Eldest is a joy and a delight and has started school, and is the first in our family to have a confirmed diagnosis of Autism, though won’t be the last by a long shot; which of us is next depends greatly on waiting lists. School has been a massive, massive change for everyone in the whole family but she loves it and we love her particular school.

Middlest is a joy and a delight and cooking up a storm.

Youngest is a joy and a delight and gathering her numeracy wits about her.

We’re at our most child-led ever, because school pushed me right over that – it’s the most child-led thing I’ve ever done, I think. So we’re more child-led with the other two as well, now, and it’s interesting to watch.

Today, we are trying to devise a schoolwork and homework management system so nothing gets lost or crumpled, cooking croque-monsieur and making salad, and stomping about upstairs doing very busy and important things.



11yo got a magazine in May with a recipe in it.


On Monday she demonstrated an ability to clean up after preparing a snack in the kitchen, so yesterday we went out and bought the ingredients, and today we baked.

No, she baked. I just sat by, prompting, reading instructions aloud, and helping maintain focus and calm so that the project could be completed.

We started with a clear, clean table, and a tray, because keeping things collected helps avoid chaos. Then we gathered the scales, mixing bowl, stirring and measuring spoons. After that we gathered the ingredients for the cakes, but not the toppings.

With all that ready, we were able to check the oven was empty and set it to preheat.

Then she weighed her ingredients. Flour first, then sieved into the bowl. Two kinds of sugar. Marg. The battery on the scales went flat but we figured out, using arithmetic, that it was probably OK to within a gramme or two ( we were right). As she finished with each ingredient she put it away.

She broke the eggs into a little bowl on a plate, to guard against eggshell and spills, and then I put the mixing bowl on the stand mixer and she switched it on.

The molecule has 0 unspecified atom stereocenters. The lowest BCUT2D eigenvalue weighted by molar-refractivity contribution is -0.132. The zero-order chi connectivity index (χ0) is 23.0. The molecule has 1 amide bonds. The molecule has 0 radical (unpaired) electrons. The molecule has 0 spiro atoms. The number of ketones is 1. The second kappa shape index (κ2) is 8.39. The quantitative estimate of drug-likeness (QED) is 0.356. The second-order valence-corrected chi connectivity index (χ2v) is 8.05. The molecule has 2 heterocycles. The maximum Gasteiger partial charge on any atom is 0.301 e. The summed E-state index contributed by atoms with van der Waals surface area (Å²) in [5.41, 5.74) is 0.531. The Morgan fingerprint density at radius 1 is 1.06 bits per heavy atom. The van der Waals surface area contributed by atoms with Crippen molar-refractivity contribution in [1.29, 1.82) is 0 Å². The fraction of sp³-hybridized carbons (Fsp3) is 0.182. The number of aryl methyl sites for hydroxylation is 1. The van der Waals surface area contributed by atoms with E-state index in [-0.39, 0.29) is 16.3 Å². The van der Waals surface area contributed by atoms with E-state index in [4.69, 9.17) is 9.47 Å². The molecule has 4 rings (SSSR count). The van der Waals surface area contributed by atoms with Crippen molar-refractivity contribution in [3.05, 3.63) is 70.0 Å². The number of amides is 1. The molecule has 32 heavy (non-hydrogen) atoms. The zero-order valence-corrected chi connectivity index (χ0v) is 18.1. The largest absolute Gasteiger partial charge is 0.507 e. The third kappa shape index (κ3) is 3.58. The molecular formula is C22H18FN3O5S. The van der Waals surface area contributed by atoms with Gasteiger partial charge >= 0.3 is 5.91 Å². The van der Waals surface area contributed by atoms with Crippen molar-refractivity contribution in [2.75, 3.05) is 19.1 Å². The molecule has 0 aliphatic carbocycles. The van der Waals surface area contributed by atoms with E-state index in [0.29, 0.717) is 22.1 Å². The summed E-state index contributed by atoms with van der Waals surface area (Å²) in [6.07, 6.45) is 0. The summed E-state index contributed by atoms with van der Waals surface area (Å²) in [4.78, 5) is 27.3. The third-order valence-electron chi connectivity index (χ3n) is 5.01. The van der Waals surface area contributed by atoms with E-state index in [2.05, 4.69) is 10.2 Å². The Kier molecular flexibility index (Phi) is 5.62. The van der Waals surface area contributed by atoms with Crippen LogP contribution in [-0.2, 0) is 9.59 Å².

She measured coffee for flavouring. The instructions said to get an adult to add the hot water to the coffee, so I did that bit.

When the mix was all done she put a cookie in each of the cupcake cases and then used two spoons to transfer the mixture. She tried to put the tray in the oven but the blast of heat was too much, so I did that. She set a timer, then cleared the last of the baking from the table and wiped her tray.

8yo recently asked if all the things were made up of really, really tiny things, squashed closed together. It turned out she was talking about molecules, and a few days later she worked out that the air is also made of molecules. I’m not sure where that train of thought came from, but today she asked about infinity and went Ooooooo when I gave a potted explanation. Her maths is money-centric and she’s getting interested in the tricks you can do with a compass.

4yo can swim underwater and is getting to grips with a bike with pedals. She can write LVOE MUM and does, frequently. She can count and add up and draws with her eyes open and then tries to reproduce her drawing with her eyes closed, which is hilarious and surprisingly accurate – humans are better at this than I’d have guessed.

11yo has been practicing her handwriting, because she has decided to start school. She picked a school and we applied and she’s been to see it a few times, and today she had a first transition day. She’s really looking forward to the next one, and to starting. I’ve made a spreadsheet to calculate where to buy which bits of uniform and how to budget for them. We’re going to save money though because when she outgrows her school trainers and shoes I can have them. Did you know girls’ school uniform blouses come in a variety of shapes including a “no peep” style?

We’ve just renewed the Aquila magazine subscription and I’ve also sent for a trial of First News, a weekly newspaper for children. In general the newspapers are too gory and upsetting but they try to read them anyway, so this is worth a try, I think.